Here’s what I’m thinking now. The dissection was, in effect, an internal trauma. A derangement of certain tissues, just like a broken bone or a stabbing (or an invasive operation). Healing the damage of a trauma is a process, it takes time. The stenting procedure, by closing off the top of the dissection, makes it easier for the rest of it to heal (to whatever extent it will) but isn’t a fix as such. The on-going symptoms, I am speculating, are the results of the body trying to patch up and repair the internal trauma.

This could be complete fantasy. Certainly none of the medical people at the hospital advised me, “this will take time because your body has to blah blah and so you’ll probably have a fever and feel run-down for a while until that happens.”

1.306 coffee, meeting, model, nurse

Tuesday 10/13/2020

Began the day with the adventure of going into a grocery store. Rather than use instacart, I decided to enter Piazza’s, my favorite market, during their Tuesday 7-8am senior safety hour. I was surprised at the number of changes they have made in their layout to make it more open and safer-feeling. I quickly stocked up on my basics (bread, PB, coke, beer, grapes).

Then I had an hour to kill before meeting Harriet for coffee. Pleasant meeting; but there’s not a lot to talk about with all our shared sports and travel interests on hold.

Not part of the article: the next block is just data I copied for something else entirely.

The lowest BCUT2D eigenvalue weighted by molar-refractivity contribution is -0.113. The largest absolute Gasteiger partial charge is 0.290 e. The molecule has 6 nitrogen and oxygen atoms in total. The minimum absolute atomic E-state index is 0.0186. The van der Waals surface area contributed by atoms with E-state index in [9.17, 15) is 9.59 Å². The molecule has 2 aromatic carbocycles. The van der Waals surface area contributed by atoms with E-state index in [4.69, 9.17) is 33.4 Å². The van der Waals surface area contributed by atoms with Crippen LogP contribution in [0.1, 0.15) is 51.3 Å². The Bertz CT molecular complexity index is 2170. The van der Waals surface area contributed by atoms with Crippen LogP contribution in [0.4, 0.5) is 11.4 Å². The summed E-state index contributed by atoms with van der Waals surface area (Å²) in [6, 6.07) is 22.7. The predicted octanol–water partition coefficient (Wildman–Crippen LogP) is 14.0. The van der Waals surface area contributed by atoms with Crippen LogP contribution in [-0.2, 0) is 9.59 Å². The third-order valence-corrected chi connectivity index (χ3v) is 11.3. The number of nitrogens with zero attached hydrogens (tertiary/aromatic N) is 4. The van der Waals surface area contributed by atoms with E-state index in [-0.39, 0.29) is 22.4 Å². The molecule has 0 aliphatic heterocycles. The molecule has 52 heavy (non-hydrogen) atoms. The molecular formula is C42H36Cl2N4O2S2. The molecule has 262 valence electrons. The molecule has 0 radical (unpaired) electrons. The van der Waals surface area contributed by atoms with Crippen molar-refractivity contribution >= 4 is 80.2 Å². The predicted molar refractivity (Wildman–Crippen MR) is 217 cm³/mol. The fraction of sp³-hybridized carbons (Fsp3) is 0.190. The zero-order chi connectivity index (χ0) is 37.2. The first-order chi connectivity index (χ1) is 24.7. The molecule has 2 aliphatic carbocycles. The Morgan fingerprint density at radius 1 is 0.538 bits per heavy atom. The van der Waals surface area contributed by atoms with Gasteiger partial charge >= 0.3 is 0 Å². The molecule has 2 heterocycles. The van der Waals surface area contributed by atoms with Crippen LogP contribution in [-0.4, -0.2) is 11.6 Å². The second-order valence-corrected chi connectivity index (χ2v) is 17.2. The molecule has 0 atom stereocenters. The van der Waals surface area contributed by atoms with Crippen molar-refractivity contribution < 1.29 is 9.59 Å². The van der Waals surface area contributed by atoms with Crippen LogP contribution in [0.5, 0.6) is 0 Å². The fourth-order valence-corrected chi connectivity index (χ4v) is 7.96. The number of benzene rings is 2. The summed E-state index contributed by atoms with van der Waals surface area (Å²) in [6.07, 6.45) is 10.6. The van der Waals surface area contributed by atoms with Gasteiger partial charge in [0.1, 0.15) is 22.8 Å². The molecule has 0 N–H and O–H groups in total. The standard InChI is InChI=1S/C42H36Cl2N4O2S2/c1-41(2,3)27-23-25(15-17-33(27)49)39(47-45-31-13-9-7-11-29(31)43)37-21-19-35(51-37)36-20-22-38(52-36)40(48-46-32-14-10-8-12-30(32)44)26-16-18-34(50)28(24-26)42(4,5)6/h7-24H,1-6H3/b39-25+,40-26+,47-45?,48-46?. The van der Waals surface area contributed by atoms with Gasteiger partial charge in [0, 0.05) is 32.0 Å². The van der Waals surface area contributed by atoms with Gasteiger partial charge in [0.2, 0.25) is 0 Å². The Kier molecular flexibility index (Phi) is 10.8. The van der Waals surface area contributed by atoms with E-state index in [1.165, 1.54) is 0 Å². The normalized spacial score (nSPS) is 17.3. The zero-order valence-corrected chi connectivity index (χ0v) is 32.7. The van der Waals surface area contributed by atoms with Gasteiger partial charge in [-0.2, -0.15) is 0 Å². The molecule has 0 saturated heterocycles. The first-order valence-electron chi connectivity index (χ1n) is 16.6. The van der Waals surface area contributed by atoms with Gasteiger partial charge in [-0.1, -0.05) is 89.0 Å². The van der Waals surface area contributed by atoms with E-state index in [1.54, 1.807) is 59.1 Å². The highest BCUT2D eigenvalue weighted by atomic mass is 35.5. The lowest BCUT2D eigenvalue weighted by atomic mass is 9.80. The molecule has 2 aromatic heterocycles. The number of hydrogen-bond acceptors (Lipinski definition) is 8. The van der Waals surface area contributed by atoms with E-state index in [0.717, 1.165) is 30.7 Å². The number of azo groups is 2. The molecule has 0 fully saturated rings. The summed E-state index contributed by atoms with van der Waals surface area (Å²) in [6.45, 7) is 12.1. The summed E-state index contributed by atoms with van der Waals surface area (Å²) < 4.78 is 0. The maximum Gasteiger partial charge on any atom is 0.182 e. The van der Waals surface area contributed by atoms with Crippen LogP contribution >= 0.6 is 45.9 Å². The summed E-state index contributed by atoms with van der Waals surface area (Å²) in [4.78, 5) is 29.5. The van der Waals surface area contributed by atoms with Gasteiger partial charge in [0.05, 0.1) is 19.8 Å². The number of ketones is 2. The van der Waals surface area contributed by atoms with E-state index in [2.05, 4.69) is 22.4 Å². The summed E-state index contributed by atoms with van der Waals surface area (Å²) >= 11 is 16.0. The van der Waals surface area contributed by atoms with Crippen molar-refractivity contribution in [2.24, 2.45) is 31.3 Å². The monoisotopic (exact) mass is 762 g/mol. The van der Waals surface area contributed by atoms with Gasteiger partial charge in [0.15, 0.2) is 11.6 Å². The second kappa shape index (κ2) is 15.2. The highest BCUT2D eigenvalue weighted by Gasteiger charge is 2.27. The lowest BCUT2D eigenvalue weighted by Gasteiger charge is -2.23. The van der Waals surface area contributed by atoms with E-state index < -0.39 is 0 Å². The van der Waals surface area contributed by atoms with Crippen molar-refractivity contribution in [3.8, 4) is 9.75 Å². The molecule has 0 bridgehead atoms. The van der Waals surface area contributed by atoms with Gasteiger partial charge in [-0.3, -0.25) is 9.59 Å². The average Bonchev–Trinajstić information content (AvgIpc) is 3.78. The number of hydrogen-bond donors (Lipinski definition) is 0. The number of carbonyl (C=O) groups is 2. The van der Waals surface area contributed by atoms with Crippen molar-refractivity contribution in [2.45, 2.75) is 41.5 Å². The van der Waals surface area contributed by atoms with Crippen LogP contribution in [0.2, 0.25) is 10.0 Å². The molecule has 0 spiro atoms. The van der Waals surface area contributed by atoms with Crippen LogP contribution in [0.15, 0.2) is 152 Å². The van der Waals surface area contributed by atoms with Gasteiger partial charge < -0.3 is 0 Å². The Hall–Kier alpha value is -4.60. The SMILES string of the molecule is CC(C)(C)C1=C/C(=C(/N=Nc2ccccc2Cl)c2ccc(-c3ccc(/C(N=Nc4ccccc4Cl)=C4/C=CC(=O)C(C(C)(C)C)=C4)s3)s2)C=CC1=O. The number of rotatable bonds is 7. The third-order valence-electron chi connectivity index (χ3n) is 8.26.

Back to CH in time for the bi-weekly writers’ meeting. Of course I hadn’t done any writing for it, so I just listened.

Following that I finished spraying color on the red parts of the MG model.

primed and painted, next: clear coat

I was feeling low when I got a call from Diane, the nurse coordinator for my surgeon, checking on my progress. I was glad to be checked up on, I’d been of several minds about whether to contact them and when. I described my minor but persistent chest pain. It could be a lot of things, she said; if it ever gets severe, or your blood pressure drops, that’s an emergency. Can you control it with tylenol? Yes, tylenol makes it mostly go away. OK, then, I’ll check back with you on Friday.

She also commented that taking three short walks a day would be better than taking one longer one. So starting tomorrow I’ll implement that.

1.305 walk, meeting, model

Monday 10/12/2020

Not ready to attempt even a short jog yet, I went out at 7:30 for a 1.5mile walk. Back in plenty of time for the monthly Resident Association meeting via Zoom. Unusually low attendance, around 80, and I noticed the couple that just moved in on my floor did not attend. That’s too bad, because this is one event where you can really see CH as a functional community.

Later I put a couple of coats of red on the two big body sections of the MG. One more coat I think, and then it will be time to apply clear coat.

I’m not pleased with my condition. In the morning when I got up I had a bit of vertigo; it passed off before my walk but I hate the reminder it is always lurking. And I have intermittent small chest pains, like muscle aches. No, not angina. Easily suppressed with Tylenol, but it keeps me feeling unwell. Grump grump. I want to back in the state of “normal” which is simply the state of never thinking about my body at all, just occupying it.